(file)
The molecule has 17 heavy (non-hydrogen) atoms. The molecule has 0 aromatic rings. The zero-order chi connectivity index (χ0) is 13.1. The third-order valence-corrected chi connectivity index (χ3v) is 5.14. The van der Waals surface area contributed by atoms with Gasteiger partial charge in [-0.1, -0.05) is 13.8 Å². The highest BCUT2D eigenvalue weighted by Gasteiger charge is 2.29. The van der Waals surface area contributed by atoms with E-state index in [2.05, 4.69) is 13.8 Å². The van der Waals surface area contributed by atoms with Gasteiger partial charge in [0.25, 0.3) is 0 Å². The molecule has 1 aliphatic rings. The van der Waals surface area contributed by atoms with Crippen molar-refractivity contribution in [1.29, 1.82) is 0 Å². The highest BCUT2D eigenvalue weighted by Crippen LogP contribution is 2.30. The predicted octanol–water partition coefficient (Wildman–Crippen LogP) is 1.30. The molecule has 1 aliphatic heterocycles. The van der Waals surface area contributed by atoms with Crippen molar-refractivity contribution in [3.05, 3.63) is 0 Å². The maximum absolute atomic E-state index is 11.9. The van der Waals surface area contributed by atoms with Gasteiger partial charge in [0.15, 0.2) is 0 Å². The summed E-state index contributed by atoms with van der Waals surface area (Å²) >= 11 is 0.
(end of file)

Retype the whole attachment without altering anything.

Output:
The molecule has 17 heavy (non-hydrogen) atoms. The molecule has 0 aromatic rings. The zero-order chi connectivity index (χ0) is 13.1. The third-order valence-corrected chi connectivity index (χ3v) is 5.14. The van der Waals surface area contributed by atoms with Gasteiger partial charge in [-0.1, -0.05) is 13.8 Å². The highest BCUT2D eigenvalue weighted by Gasteiger charge is 2.29. The van der Waals surface area contributed by atoms with E-state index in [2.05, 4.69) is 13.8 Å². The van der Waals surface area contributed by atoms with Gasteiger partial charge in [0.25, 0.3) is 0 Å². The molecule has 1 aliphatic rings. The van der Waals surface area contributed by atoms with Crippen molar-refractivity contribution in [1.29, 1.82) is 0 Å². The highest BCUT2D eigenvalue weighted by Crippen LogP contribution is 2.30. The predicted octanol–water partition coefficient (Wildman–Crippen LogP) is 1.30. The molecule has 1 aliphatic heterocycles. The van der Waals surface area contributed by atoms with Crippen molar-refractivity contribution in [3.05, 3.63) is 0 Å². The maximum absolute atomic E-state index is 11.9. The van der Waals surface area contributed by atoms with Gasteiger partial charge in [0.15, 0.2) is 0 Å². The summed E-state index contributed by atoms with van der Waals surface area (Å²) >= 11 is 0.